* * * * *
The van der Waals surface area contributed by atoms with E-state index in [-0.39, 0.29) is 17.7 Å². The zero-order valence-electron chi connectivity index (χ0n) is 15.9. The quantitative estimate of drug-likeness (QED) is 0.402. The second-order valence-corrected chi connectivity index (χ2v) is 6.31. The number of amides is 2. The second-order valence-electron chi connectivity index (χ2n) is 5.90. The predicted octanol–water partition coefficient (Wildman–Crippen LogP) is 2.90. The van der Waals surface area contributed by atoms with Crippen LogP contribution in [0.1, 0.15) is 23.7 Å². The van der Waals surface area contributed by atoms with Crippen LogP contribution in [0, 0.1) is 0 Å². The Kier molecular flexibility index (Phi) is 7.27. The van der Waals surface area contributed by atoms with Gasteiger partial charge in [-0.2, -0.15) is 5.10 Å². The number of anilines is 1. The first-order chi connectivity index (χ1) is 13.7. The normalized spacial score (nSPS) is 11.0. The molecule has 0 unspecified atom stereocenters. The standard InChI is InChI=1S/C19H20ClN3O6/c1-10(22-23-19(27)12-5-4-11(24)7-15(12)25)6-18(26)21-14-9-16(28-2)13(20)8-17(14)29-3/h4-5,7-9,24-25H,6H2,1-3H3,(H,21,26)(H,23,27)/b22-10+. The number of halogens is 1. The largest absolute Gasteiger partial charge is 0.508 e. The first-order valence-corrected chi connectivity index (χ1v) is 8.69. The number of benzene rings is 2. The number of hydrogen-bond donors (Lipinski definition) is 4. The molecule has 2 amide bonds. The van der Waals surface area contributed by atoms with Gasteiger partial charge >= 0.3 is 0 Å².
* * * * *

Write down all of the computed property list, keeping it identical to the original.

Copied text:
The van der Waals surface area contributed by atoms with E-state index in [-0.39, 0.29) is 17.7 Å². The zero-order valence-electron chi connectivity index (χ0n) is 15.9. The quantitative estimate of drug-likeness (QED) is 0.402. The second-order valence-corrected chi connectivity index (χ2v) is 6.31. The number of amides is 2. The second-order valence-electron chi connectivity index (χ2n) is 5.90. The predicted octanol–water partition coefficient (Wildman–Crippen LogP) is 2.90. The van der Waals surface area contributed by atoms with Crippen LogP contribution in [0.1, 0.15) is 23.7 Å². The van der Waals surface area contributed by atoms with Crippen LogP contribution in [0, 0.1) is 0 Å². The Kier molecular flexibility index (Phi) is 7.27. The van der Waals surface area contributed by atoms with Gasteiger partial charge in [-0.2, -0.15) is 5.10 Å². The number of anilines is 1. The first-order chi connectivity index (χ1) is 13.7. The normalized spacial score (nSPS) is 11.0. The molecule has 0 unspecified atom stereocenters. The standard InChI is InChI=1S/C19H20ClN3O6/c1-10(22-23-19(27)12-5-4-11(24)7-15(12)25)6-18(26)21-14-9-16(28-2)13(20)8-17(14)29-3/h4-5,7-9,24-25H,6H2,1-3H3,(H,21,26)(H,23,27)/b22-10+. The number of halogens is 1. The largest absolute Gasteiger partial charge is 0.508 e. The first-order valence-corrected chi connectivity index (χ1v) is 8.69. The number of benzene rings is 2. The number of hydrogen-bond donors (Lipinski definition) is 4. The molecule has 2 amide bonds. The van der Waals surface area contributed by atoms with Gasteiger partial charge >= 0.3 is 0 Å².